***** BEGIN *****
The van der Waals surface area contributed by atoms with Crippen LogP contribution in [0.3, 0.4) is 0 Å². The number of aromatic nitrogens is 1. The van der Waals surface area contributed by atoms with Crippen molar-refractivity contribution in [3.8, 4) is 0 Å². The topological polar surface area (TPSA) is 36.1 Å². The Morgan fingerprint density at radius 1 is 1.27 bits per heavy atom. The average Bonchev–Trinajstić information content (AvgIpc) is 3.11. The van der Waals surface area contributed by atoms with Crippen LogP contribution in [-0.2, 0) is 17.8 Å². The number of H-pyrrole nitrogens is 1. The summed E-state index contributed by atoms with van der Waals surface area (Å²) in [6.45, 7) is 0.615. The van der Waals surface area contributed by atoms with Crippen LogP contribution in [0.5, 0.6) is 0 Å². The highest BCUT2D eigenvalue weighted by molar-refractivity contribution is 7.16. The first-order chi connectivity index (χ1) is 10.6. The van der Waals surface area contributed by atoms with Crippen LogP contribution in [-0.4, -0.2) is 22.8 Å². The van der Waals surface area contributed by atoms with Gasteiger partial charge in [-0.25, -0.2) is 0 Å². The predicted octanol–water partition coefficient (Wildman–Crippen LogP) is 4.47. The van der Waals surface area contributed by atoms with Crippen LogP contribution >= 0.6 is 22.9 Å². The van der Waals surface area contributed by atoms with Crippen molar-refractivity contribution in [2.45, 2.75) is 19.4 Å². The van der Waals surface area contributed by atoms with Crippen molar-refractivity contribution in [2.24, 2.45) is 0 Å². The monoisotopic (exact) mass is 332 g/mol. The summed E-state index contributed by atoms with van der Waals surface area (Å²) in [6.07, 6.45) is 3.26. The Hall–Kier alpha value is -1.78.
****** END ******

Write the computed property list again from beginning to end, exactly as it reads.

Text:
The van der Waals surface area contributed by atoms with Crippen LogP contribution in [0.3, 0.4) is 0 Å². The number of aromatic nitrogens is 1. The van der Waals surface area contributed by atoms with Crippen molar-refractivity contribution in [3.8, 4) is 0 Å². The topological polar surface area (TPSA) is 36.1 Å². The Morgan fingerprint density at radius 1 is 1.27 bits per heavy atom. The average Bonchev–Trinajstić information content (AvgIpc) is 3.11. The van der Waals surface area contributed by atoms with Crippen LogP contribution in [-0.2, 0) is 17.8 Å². The number of H-pyrrole nitrogens is 1. The summed E-state index contributed by atoms with van der Waals surface area (Å²) in [6.45, 7) is 0.615. The van der Waals surface area contributed by atoms with Crippen LogP contribution in [0.5, 0.6) is 0 Å². The highest BCUT2D eigenvalue weighted by molar-refractivity contribution is 7.16. The first-order chi connectivity index (χ1) is 10.6. The van der Waals surface area contributed by atoms with Crippen LogP contribution in [-0.4, -0.2) is 22.8 Å². The van der Waals surface area contributed by atoms with Gasteiger partial charge in [-0.25, -0.2) is 0 Å². The predicted octanol–water partition coefficient (Wildman–Crippen LogP) is 4.47. The van der Waals surface area contributed by atoms with Crippen LogP contribution >= 0.6 is 22.9 Å². The van der Waals surface area contributed by atoms with Crippen molar-refractivity contribution in [2.45, 2.75) is 19.4 Å². The van der Waals surface area contributed by atoms with Crippen molar-refractivity contribution in [2.24, 2.45) is 0 Å². The monoisotopic (exact) mass is 332 g/mol. The summed E-state index contributed by atoms with van der Waals surface area (Å²) in [6.07, 6.45) is 3.26. The Hall–Kier alpha value is -1.78.